Image Credits

  • The fright in the forest by Deviantart.com
  • The Error Icon from Windows
  • Best of times, a freeze by Peter Giblett.
  • Winning the race by mintigo.com

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Any thoughts? Truth is most people do and Wikinut is great a place for you to share some of your personal wisdom, that insight or knowledge about any subject you wish. You could start by adding a comment to any article, but the true writer will need to do something more, in which case you could join Wikinut, write then become connected to others who share a passion for writing.

Tags

First Sentence, Make Or Break, Move The Reader, One Letter, Opening Sentence, Peter B Giblett, Powerful, Spelling Error, Strong, The Difference

Meet the author

author avatar Peter B. Giblett
Author of "Is your Business Ready? For the Social Media Revolution"

Social media consultant, with C-Level background.

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Comments

author avatar Grant Peterson
17th Feb 2015 (#)

Peter, I note a lot of what you say, the opening sentence may be the most important of all you write, but I was surprised you quoted Salinger, given I remember you hated Catcher in the Rye at school.

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author avatar Peter B. Giblett
17th Feb 2015 (#)

Only you would know that Grant. I am not a fan of the rest of the book, but I don't have to be to appreciate the opening sentence.

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author avatar Mark Gordon Brown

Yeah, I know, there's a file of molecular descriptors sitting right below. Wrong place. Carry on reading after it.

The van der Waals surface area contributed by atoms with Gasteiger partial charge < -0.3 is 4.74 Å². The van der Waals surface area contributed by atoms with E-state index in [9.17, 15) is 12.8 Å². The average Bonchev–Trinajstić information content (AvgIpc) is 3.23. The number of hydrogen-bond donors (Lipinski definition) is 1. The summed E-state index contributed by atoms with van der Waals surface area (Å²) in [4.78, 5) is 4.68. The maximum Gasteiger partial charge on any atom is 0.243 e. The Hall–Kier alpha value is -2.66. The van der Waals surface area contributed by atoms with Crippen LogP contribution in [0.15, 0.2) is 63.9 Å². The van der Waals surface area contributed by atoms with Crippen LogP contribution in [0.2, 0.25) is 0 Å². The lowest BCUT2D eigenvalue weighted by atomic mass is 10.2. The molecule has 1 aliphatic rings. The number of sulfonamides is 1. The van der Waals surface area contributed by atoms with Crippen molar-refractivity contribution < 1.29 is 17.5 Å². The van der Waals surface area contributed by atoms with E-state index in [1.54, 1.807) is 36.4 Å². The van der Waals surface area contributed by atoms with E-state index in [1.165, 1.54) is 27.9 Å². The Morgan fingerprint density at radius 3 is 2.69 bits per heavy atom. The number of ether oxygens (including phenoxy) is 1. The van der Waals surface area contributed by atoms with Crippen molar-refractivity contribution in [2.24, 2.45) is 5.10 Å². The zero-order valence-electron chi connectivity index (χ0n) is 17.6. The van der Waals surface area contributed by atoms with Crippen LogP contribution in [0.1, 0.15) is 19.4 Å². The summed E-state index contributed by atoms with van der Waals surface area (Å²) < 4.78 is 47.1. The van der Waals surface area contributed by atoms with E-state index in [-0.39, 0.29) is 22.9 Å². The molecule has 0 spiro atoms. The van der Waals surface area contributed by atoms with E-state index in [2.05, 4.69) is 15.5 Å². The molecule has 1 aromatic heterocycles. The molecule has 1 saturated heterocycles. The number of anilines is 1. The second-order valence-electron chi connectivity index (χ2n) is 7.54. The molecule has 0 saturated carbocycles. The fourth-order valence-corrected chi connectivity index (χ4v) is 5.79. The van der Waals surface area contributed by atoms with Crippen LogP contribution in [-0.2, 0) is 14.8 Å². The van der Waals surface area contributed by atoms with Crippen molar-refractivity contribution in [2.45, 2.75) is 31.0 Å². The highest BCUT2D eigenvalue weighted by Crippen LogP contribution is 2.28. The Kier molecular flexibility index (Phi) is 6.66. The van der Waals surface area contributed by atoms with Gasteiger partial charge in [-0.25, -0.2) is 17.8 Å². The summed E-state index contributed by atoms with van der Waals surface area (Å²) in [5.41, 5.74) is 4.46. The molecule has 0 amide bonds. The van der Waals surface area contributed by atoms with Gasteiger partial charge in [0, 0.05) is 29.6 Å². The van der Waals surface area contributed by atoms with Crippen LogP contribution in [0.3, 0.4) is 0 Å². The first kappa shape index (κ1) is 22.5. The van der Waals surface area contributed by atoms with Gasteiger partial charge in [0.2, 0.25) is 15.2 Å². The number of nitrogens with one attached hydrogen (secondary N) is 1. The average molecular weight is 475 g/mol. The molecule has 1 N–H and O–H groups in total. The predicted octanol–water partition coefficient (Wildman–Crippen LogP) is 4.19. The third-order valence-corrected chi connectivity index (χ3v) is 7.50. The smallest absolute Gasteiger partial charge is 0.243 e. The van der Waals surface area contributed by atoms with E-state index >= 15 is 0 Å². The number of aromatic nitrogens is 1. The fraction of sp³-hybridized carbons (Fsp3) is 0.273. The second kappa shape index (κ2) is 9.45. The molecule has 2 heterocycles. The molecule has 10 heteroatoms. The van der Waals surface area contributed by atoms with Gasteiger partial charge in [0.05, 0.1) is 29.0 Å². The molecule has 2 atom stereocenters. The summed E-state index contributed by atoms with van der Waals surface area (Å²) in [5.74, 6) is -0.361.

17th Feb 2015 (#)

Bad spelling, or poor grammar, in the summary or opening sentence are unforgiveable as they will turn off readers very quickly.

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author avatar Peter B. Giblett
17th Feb 2015 (#)

I spend more time on getting the first sentence right than I do on editing any other part of the article. For this article I probably changed the opening sentence 15 times before having the right balance.

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author avatar L. R. Laverde-Hansen
17th Feb 2015 (#)

Very well said. Openings matter so much. I confess that I use quotes, probably more than I should, but only as a sort of punctuation or for emphasis. Needless to say I am trying to wean myself from that tendency.

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author avatar Peter B. Giblett
17th Feb 2015 (#)

Thank you.

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author avatar Retired
17th Feb 2015 (#)

All great advice, Peter! Doing it well is another matter.

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author avatar Nancy Czerwinski
17th Feb 2015 (#)

Peter, I truly enjoyed reading this article. I welcome all tips for writing. My goal is to submit articles that everyone can learn from and enjoy. Thank you again.

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author avatar Peter B. Giblett
17th Feb 2015 (#)

No problem Nancy.

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author avatar Retired
17th Feb 2015 (#)

Useful.

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author avatar Deepizzaguy
17th Feb 2015 (#)

I can relate to the point of your article since when I write a fan fiction or a sports report, I have to proofread it to make sure I do not sound like I flunked basic English.